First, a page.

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Jacinta Hicken has been lobbying for high speed broadband to come to Mirboo North since she moved to town over four years ago.
So when Mirboo North was included on an updated National Broadband Network rollout schedule earlier this month, it was very welcome news.
However with no Australian town on the rollout schedule actually guaranteed to get Fibre To The Premises under a Coalition Government, Ms Hicken said she was already trying to curb her enthusiasm.
“It will be a very big let down from the Coalition if FTTP doesn’t happen here, and it will take our town back to the bottom of the list – it was a surprise to think we were actually on the government’s radar in the first place,” Ms Hicken said.
Running a computer consultancy network business, and former member of the Mirboo North and District Community Foundation, Ms Hicken said she knew how much the town needs vastly improved connectivity.
Supplying engineering services for telecommunication networks in Melbourne and Sydney, through physical visits and remote programming uploads, she said high speed broadband was integral to ensuring her business could continue to operate from Mirboo North.
“We are currently working on a project with Channel 9’s networking, and we do a lot of the programming for that online from here,” Ms Hicken said.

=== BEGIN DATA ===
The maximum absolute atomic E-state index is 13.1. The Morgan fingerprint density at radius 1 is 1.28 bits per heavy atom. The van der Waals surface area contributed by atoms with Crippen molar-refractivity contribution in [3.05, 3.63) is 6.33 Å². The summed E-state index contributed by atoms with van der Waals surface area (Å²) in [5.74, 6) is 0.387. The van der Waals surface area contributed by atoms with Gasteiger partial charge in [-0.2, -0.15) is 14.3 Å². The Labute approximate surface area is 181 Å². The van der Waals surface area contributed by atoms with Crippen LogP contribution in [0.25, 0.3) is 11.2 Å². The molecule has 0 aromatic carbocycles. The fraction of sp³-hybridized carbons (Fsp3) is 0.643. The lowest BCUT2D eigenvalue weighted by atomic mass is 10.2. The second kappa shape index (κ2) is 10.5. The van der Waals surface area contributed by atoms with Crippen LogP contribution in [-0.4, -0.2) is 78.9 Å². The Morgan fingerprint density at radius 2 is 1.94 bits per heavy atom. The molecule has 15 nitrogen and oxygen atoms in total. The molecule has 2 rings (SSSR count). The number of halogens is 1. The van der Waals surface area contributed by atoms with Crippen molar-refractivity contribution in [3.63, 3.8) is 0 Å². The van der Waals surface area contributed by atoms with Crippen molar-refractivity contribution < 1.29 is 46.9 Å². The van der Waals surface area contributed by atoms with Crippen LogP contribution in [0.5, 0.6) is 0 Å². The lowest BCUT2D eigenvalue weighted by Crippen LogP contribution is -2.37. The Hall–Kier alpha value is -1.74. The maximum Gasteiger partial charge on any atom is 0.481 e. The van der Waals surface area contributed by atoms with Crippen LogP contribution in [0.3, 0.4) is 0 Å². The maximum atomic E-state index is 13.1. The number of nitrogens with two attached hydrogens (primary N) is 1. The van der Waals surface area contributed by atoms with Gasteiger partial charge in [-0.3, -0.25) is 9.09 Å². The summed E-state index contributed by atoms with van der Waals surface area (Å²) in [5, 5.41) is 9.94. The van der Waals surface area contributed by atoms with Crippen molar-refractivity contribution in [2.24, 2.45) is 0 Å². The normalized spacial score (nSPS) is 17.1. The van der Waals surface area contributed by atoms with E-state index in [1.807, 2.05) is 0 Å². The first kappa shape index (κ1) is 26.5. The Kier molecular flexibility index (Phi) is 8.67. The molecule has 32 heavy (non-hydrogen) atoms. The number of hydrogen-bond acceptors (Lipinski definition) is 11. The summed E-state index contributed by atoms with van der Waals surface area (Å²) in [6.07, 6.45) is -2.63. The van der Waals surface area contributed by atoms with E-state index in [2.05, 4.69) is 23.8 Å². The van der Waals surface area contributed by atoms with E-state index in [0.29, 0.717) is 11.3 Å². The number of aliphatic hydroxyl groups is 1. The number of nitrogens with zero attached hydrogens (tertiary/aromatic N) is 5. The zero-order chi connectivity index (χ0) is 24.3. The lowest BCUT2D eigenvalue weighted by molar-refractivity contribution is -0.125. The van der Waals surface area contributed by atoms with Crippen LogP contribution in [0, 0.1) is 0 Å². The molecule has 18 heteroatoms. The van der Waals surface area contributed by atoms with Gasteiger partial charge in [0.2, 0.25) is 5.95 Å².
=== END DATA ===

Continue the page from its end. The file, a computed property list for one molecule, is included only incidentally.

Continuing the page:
“FTTP is not something at the forefront of people’s minds, they have got other things of more concern, but in the long run not having it will really affect things like house prices and the ability of the town to attract new families compared to towns that will have it.
“It’s one of those things that if you don’t have broadband to the property, there will be a divide between those who do have it and those who don’t.”
Ms Hicken said however, if forced to under the Coalition’s alternative Fibre To The Node rollout, she would “go the extra effort” to have fibre optic cable installed 200 metres from the closest exchange.
“But a lot of people wont pay the extra cost of getting fibre from nodes, and that is going to affect the choices people make about living in small communities,” she said.